Some of them are cheesy, we know. But there are many others along the way that are fun, informative and make for great photo ops. You love those plywood cutouts you put your head through. Admit it.
Depending on where you live, these can be a daily experience (lucky you!), but for those of us in land-locked metropolises, natural bodies of water evoke calm like no smartphone app can.
13 Open Spaces
Good-bye strip malls and cluttered parking lots! I can actually see the mountains from here.
14 Tall Trees
The best way to admire them is to lie back on a blanket, gaze up and admire their majestic beauty. Imagine what they’ve witnessed in their long lives.
Never has terror been so much fun. Wild rapids, sheer drop-offs and the constant threat of death make you feel so … alive. Kidding aside, river rafting really is great fun, and most tour companies offer excursions for enthusiasts of all levels.
16 New Friends
When people are away from the stresses of ordinary life, they become who they truly are, or at least who they’d like to be. You’ll find RVers to be the friendliest, most helpful folks around.
17 Board Games
The internet, mobile phones and TV have given most of us the attention span of gnats. Board games slow things down, promote interaction and make us think. Monopoly, Scrabble and Battleship are some of our favorites … or, you can start on that 1-million piece Amazing Orange Kitten puzzle you’ve been thinking about.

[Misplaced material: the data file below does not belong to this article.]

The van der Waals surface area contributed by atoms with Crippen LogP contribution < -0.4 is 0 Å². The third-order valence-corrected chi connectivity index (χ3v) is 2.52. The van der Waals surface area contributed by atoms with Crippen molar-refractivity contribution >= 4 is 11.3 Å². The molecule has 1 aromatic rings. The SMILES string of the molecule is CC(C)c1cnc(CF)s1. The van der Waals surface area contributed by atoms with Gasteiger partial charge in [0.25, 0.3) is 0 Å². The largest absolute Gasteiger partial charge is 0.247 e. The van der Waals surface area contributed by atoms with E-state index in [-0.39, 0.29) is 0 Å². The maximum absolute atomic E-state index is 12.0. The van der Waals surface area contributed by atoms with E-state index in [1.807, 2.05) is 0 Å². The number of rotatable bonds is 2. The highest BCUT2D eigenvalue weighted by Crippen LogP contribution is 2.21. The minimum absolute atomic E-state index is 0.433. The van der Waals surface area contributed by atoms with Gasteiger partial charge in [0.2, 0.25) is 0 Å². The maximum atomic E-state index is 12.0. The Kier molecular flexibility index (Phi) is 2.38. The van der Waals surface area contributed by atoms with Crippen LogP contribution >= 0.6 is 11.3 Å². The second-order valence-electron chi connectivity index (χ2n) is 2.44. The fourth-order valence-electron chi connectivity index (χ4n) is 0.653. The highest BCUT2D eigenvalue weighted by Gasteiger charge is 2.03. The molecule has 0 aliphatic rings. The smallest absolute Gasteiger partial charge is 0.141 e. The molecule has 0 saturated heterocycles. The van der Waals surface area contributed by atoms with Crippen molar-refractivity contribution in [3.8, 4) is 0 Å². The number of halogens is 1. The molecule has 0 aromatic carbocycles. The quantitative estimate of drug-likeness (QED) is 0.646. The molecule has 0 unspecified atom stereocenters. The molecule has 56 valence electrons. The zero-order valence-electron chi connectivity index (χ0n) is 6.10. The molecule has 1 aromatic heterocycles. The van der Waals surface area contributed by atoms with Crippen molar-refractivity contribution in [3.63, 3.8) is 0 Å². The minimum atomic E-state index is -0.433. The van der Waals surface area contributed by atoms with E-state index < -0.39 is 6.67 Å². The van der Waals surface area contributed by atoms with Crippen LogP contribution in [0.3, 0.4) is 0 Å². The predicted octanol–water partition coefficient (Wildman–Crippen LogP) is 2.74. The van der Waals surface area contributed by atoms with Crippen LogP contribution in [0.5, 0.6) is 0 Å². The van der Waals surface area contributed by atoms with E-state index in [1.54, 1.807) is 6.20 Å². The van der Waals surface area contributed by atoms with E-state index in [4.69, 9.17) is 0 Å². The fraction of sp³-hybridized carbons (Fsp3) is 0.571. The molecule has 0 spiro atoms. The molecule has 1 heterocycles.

Sure, riding a bike is a great form of low-impact cardio. But in this author’s not-so-humble opinion, it’s also the best way to explore. It’s not so fast that you can miss things (as you can by car) or so slow that you don’t cover enough ground (like walking). And today, there really is a bike for every size, style and skill level.
You know … that thing you used to be able to do at better than walking speed? You’ll learn to enjoy it again when you break from the city to wide-open spaces, and there are more than just taillights to look at.
Some of this author’s earliest memories of camping were sitting by the fire while the adults told spooky stories. In retrospect, it was probably a cruel attempt to induce nightmares, but it was awesome.
Almost everyone falls to this devilish delight … but where did it come from? While no one knows for sure, credit goes to Loretta Scott Crew, who published the recipe for her “Some Mores” in a 1927 publication called Tramping and Trailing with the Girl Scouts. What we do know is that camping wouldn’t be the same without these ooey-gooey treats.
22 Mountain Biking